MEPS 148:109-114 (1997)  -  doi:10.3354/meps148109

Effect of food supplementation on the growth of an intertidal scavenger

McKillup SC, McKillup RV

A manipulative field experiment was done to examine the effect of additional carrion on the growth and reproduction of the intertidal scavenging snail Nassarius dorsatus Röding at Coorooman Creek, Central Queensland, Australia. Separate from the manipulation, samples were taken monthly for 3 yr to determine the pattern of growth of N. dorsatus. Carrion was supplemented by offering chopped fish to snails in 3 pools for 1 h every 2 to 4 d for 3 mo; snails in 3 control pools were not offered additional carrion. N. dorsatus appeared to recruit throughout the year, grow rapidly and die within 2 mo after settlement, which is an extremely short life cycle compared with nassariids from higher latitudes. There was no significant difference in the mean size of N. dorsatus between treatments before supplementation and those 5 wk after it had ceased. During supplementation, snails in the experimental treatment were significantly larger and marked juveniles grew significantly faster than those in the control. It is suggested that the scavenging fauna of intertidal sandflats and mudflats may have a considerable capacity to absorb carrion and that bioturbation caused by increased densities of burrowing scavengers may affect the structure of soft sediment communities.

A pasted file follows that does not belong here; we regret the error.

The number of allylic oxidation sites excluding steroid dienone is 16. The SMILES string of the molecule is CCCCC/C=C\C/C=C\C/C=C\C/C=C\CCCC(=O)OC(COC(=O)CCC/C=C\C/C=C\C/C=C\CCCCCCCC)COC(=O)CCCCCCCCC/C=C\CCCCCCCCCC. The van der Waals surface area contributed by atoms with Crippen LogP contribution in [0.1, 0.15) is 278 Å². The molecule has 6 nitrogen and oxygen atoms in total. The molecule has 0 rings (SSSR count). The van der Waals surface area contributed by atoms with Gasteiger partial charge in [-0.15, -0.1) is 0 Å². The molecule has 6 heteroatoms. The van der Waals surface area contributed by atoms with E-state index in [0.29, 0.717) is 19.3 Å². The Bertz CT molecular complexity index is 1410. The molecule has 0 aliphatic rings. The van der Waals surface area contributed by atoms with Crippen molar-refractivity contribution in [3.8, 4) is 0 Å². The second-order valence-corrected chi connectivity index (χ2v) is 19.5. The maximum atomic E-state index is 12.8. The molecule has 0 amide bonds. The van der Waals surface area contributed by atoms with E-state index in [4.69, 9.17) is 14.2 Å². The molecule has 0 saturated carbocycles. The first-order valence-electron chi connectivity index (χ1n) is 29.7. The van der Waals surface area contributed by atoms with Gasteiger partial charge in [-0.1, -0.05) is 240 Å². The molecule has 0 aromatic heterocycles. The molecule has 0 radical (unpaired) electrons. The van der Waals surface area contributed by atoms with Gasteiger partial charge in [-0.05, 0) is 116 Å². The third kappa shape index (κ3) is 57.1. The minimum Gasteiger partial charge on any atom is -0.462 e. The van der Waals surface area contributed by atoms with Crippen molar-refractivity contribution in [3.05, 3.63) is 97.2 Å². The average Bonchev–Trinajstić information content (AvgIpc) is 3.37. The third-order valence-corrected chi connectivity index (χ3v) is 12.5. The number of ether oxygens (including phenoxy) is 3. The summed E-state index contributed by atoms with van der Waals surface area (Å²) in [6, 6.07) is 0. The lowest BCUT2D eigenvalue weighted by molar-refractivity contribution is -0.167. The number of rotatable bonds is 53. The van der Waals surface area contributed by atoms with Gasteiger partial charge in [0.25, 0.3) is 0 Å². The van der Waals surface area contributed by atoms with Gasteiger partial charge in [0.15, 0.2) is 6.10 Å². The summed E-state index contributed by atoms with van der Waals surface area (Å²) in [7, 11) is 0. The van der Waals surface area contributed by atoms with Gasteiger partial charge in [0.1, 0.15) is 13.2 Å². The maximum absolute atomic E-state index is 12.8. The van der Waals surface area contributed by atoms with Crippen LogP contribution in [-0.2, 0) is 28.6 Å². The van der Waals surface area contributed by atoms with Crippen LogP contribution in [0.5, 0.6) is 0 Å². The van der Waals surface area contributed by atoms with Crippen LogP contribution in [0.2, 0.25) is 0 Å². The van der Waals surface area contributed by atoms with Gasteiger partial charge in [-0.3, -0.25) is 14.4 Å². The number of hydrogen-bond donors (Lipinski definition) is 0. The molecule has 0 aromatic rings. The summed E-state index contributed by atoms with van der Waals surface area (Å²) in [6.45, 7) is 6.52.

Food · Growth · Intertidal · Scavenger · Shortage · Supplementation

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